Garden Conservancy Open Days

Saturday, June 28, 10 am to 4 pm

Prairie dock (Silphium terebinthinaceum) self-seeded among Liatris pycnostachya, wildflowers and grasses

You’re welcome to stop by this Saturday, June 28, for the Garden Conservancy Open Days here at Federal Twist. We’ll be open 10 am to 4 pm, as will several nearby gardens in Bucks County, Pennsylvania. My driving directions are here. The Bucks County gardens are here.

Here’s a preview of the garden last week. Lots of green, and the green comes in many sizes, shapes, forms, textures. Green turned gold by sunlight, almost black by shade.

It’s a joyful time of year in the garden.

Entrance through the woodland garden.




Mounds of Queen of the Prairie (Filipendula rubra ‘Venusta’) in the middle ground, just about to flower like cotton candy.




A standard of a silver willow (Salix alba ‘Britzensis’) near the pond.


A bank of Hydrangea arborescens coming into flower. That’s Prairie cord grass (Spartina cordifolia) in the foreground.


A favorite, Liguaria japonica, normally blossoming by now, with large-leaved Cup plant (Silphium perfoliatum) behind.


Ligularia flower buds.




White flowering Filipendula ulmaria.


A self-seeded Rattlesnake master (Eryngium yuccafolium).


Giant cut leaves of self-seeded Compass plant (Silphium laciniatum).


A view showing several large spreading colonies of Filipendula rubra ‘Venusta’.


A tight planting of mixed native and exotic plants around Marc Rosenquist’s bronze sculpture, from which various plants will emerge at different heights over the season. The next photo will show what’s going on close up.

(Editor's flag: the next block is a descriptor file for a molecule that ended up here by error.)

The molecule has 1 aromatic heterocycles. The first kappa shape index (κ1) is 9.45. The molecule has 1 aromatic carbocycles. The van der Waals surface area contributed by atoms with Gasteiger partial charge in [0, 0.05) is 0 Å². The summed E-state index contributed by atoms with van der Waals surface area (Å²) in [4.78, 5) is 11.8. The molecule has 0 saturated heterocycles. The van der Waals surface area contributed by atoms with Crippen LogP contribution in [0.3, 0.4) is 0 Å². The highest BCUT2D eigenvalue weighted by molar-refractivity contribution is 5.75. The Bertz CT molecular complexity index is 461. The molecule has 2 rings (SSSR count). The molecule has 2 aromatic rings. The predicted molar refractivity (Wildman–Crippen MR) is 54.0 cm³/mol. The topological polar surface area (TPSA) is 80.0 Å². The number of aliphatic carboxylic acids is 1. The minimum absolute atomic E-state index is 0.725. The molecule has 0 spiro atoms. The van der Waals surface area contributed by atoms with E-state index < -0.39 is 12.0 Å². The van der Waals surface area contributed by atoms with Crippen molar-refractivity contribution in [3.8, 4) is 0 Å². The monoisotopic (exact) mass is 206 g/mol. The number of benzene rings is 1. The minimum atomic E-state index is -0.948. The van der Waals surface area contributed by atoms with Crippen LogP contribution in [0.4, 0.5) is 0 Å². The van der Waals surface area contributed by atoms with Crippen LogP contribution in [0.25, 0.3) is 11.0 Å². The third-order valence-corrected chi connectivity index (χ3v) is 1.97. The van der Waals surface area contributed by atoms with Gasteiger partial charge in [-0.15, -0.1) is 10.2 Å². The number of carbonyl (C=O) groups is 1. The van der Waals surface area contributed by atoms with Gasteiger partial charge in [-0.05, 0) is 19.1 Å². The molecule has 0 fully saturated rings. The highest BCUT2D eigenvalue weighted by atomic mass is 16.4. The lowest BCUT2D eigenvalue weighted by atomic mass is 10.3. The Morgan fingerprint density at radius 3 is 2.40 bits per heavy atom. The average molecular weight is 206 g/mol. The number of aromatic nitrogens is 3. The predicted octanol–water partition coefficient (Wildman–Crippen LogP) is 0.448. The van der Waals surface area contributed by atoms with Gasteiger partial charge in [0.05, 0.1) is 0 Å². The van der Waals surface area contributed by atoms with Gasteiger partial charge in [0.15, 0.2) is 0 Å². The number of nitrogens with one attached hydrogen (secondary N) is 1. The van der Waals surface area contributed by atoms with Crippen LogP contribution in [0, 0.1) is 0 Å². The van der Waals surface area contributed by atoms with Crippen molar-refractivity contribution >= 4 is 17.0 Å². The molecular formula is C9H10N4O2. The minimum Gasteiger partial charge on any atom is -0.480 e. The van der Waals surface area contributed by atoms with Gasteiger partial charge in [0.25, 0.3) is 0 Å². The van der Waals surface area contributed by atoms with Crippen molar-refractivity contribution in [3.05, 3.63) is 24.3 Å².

Here you can see Aster tartaricus ‘Jin Dai’, a Sanguisorba, Astilbe ‘Purple Lance’, Chelone ‘Hot Lips’, even a Rudbeckia maxima at the right edge, entangled with a beautiful, delicate native carex I can’t identify. This carex does wonderful ground covering work in different parts of the garden.


Replacement chairs of cedar bought from Dan Benarcik, one of the star garden designers at Chanticleer.




The hydrangea corner where I like to sit in the morning. There’s a hornbeam hedge forming behind.




The reflecting pool. And another sculpture by Marc Rosenquist. Looks like a giant seed, or frogs eggs.


Part of the newly established planting around the reflecting pool–a work in progress.




I’ve been adding more shrubs. That’s Viburnum nudum ‘Winterthur’ flowering. At the left front one of many wild Scirpus in the garden.


A Japanese iris (Iris ensata) by the pond.


Looking along the pond. It’s five feet wide in places, but the growth along the edges makes it almost disappear. If I could wish it wider, I would.


Button bush (Cephalanthus occidentalis) in bud.


Hurricane Sandy blew over 17 white pines that obscured the view into the woods. Now the mystery of the woods becomes part of the garden.



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7 thoughts on “Green

  1. Thank you so much for sharing your amazing, incredible and inspiring garden(s). I truly feel as though my view on gardening has expanded and shifted. There is such a sense of wonder and amazement combined with beauty and magic. You have created a space like no other.

    1. Karen,
      I’m very happy that you liked the garden, especially enough to travel all the way from Maryland. I enjoyed our talk, and hope someday to ask you for travel advice about Turkey.

      1. I began going through my Cornucopia magazines (beautiful magazine on Turkey) looking for the article on Turkish gardens. I will mail a copy to you once I find it! It was so worth the drive up – we had a wonderful time!

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